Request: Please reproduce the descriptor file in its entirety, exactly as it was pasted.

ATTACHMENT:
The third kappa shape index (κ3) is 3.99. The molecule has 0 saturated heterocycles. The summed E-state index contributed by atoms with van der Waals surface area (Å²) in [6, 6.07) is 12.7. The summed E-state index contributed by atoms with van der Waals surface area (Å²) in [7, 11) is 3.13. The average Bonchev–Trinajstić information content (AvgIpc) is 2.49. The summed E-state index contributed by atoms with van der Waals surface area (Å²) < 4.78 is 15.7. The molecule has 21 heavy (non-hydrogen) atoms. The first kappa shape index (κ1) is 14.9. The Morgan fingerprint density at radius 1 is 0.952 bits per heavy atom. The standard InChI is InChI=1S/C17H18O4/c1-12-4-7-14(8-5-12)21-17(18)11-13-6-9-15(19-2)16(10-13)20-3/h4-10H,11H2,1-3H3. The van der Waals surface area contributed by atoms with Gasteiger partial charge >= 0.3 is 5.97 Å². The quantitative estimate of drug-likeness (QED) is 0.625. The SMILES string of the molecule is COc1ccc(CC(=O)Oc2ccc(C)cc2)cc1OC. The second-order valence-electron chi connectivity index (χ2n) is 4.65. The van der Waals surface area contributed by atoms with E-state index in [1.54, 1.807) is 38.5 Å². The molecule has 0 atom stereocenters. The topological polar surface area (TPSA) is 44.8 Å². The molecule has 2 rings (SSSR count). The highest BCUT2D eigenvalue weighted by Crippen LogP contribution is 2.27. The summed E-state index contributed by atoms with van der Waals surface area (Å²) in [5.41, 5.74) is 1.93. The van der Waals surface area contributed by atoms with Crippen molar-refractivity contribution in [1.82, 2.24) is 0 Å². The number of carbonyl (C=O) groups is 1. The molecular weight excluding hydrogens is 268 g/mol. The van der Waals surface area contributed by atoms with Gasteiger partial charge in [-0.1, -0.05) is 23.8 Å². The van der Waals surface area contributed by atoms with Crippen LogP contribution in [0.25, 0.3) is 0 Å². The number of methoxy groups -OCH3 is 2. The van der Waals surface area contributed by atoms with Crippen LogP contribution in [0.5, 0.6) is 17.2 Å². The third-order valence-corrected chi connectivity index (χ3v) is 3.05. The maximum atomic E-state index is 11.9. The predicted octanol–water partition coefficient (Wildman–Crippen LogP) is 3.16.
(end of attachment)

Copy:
The third kappa shape index (κ3) is 3.99. The molecule has 0 saturated heterocycles. The summed E-state index contributed by atoms with van der Waals surface area (Å²) in [6, 6.07) is 12.7. The summed E-state index contributed by atoms with van der Waals surface area (Å²) in [7, 11) is 3.13. The average Bonchev–Trinajstić information content (AvgIpc) is 2.49. The summed E-state index contributed by atoms with van der Waals surface area (Å²) < 4.78 is 15.7. The molecule has 21 heavy (non-hydrogen) atoms. The first kappa shape index (κ1) is 14.9. The Morgan fingerprint density at radius 1 is 0.952 bits per heavy atom. The standard InChI is InChI=1S/C17H18O4/c1-12-4-7-14(8-5-12)21-17(18)11-13-6-9-15(19-2)16(10-13)20-3/h4-10H,11H2,1-3H3. The van der Waals surface area contributed by atoms with Gasteiger partial charge >= 0.3 is 5.97 Å². The quantitative estimate of drug-likeness (QED) is 0.625. The SMILES string of the molecule is COc1ccc(CC(=O)Oc2ccc(C)cc2)cc1OC. The second-order valence-electron chi connectivity index (χ2n) is 4.65. The van der Waals surface area contributed by atoms with E-state index in [1.54, 1.807) is 38.5 Å². The molecule has 0 atom stereocenters. The topological polar surface area (TPSA) is 44.8 Å². The molecule has 2 rings (SSSR count). The highest BCUT2D eigenvalue weighted by Crippen LogP contribution is 2.27. The summed E-state index contributed by atoms with van der Waals surface area (Å²) in [5.41, 5.74) is 1.93. The van der Waals surface area contributed by atoms with Crippen molar-refractivity contribution in [1.82, 2.24) is 0 Å². The number of carbonyl (C=O) groups is 1. The molecular weight excluding hydrogens is 268 g/mol. The van der Waals surface area contributed by atoms with Gasteiger partial charge in [-0.1, -0.05) is 23.8 Å². The van der Waals surface area contributed by atoms with Crippen LogP contribution in [0.25, 0.3) is 0 Å². The number of methoxy groups -OCH3 is 2. The van der Waals surface area contributed by atoms with Crippen LogP contribution in [0.5, 0.6) is 17.2 Å². The third-order valence-corrected chi connectivity index (χ3v) is 3.05. The maximum atomic E-state index is 11.9. The predicted octanol–water partition coefficient (Wildman–Crippen LogP) is 3.16.